Has Brexit marked the top for UK commercial property?

With Standard Life banning withdrawals from its UK real estate fund, could Britain's commercial property market be about to crumble? John Stepek looks at what it means for you.


The commerical property sector is looing decidedly wobbly

Has the UK commercial property market already wobbling been dealt a killer blow by Brexit?

Britain's third-largest open-ended commercial property fund has just stopped investors from getting at their money.

The £2.9bn Standard Life UK Real Estate Fund has suspended redemptions for "at least 28 days". In other words, if you have money in the fund, you can't get it out.

Subscribe to MoneyWeek

Subscribe to MoneyWeek today and get your first six magazine issues absolutely FREE

Get 6 issues free

Sign up to Money Morning

Don't miss the latest investment and personal finances news, market analysis, plus money-saving tips with our free twice-daily newsletter

Don't miss the latest investment and personal finances news, market analysis, plus money-saving tips with our free twice-daily newsletter

Sign up

It's the first in the sector, but unless this is very unusual, it won't be the last.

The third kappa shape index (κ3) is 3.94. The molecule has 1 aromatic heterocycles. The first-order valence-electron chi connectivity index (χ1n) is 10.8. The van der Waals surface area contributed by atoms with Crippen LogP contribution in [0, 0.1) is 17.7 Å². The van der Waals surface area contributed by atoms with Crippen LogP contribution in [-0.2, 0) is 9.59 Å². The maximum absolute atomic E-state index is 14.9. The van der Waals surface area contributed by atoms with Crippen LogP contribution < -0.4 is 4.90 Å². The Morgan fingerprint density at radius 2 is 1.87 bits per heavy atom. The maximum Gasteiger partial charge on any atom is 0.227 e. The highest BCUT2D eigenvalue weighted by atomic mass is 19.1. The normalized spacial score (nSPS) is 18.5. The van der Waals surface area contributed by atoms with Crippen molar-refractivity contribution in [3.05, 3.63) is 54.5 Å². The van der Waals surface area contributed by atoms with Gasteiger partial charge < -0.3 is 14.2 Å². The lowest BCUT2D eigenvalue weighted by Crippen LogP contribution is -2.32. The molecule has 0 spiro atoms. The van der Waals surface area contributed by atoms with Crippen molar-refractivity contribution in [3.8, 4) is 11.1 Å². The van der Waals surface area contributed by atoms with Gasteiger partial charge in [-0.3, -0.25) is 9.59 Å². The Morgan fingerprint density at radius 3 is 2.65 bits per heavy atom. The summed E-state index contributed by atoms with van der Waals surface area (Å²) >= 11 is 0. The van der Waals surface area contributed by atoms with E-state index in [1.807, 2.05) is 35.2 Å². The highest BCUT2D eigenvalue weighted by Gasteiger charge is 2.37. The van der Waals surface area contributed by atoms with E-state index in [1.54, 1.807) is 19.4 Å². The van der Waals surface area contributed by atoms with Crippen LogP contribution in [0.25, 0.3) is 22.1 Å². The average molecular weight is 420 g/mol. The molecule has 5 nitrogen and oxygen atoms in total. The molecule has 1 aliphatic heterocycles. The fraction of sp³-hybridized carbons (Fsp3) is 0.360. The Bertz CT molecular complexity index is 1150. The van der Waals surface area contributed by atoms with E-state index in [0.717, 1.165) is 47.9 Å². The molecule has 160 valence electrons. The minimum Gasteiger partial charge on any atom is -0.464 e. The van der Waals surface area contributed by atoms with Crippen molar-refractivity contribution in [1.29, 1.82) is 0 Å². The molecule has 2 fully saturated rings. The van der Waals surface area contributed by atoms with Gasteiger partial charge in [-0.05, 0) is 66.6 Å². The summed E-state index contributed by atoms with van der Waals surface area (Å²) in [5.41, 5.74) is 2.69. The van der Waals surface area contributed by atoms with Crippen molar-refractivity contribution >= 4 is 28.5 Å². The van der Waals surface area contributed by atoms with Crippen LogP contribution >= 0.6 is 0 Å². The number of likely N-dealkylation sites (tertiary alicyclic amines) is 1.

So what's next?

Is Brexit the last straw for the UK commercial property market?

As Jonathan Guthrie reports in his Lombard column in the Financial Times, at the end of May, the fund had a hefty cash cushion of 13% of its value, put aside for this very eventuality. "Investors must have made heavy inroads into this amount" to drive the "gating".

Brexit on its own might not have been so bad. But the commercial property sector was already looking a bit wobbly before the big vote. Judged by various indicators including office space in development and rental yields prices are near or above where they've been during previous peaks.

Notes Guthrie: "Land Securities and British Land, the UK's two largest property companies, reined in their loan-to-value ratios in anticipation of a real estate downturn well before the Brexit vote." Other big commercial landlords had warned that the London boom was on its last legs.

So the market wasn't cheap. And several funds in the sector had already shifted their pricing regime to reflect this. So will the shock of Brexit be enough to push this wobbly sector over the edge?

Truth is, we'll just need to wait and see. If Standard Life has to sell off assets quickly and other funds lose money at a similar rate of knots, forcing more asset sales, then yes, this could turn into something bigger. Alternatively, if the underlying market remains relatively healthy, it may be more like a correction.

If you own this fund, or one of the other big players in the sector, I'd suggest that you don't panic. There's not much you can do at this point, and clearly you shouldn't be using this sort of fund as an instant access account.

However, I would avoid drip-feeding any more money into such funds. If you really want to invest in commercial property, there's a much better way to do it, which we'll get to in a moment.

A valuable lesson in the appeal of investment trusts

Because this is what happens when the fund manager can't sell the underlying assets quickly enough to satisfy the number of investors who want to sell out of the fund.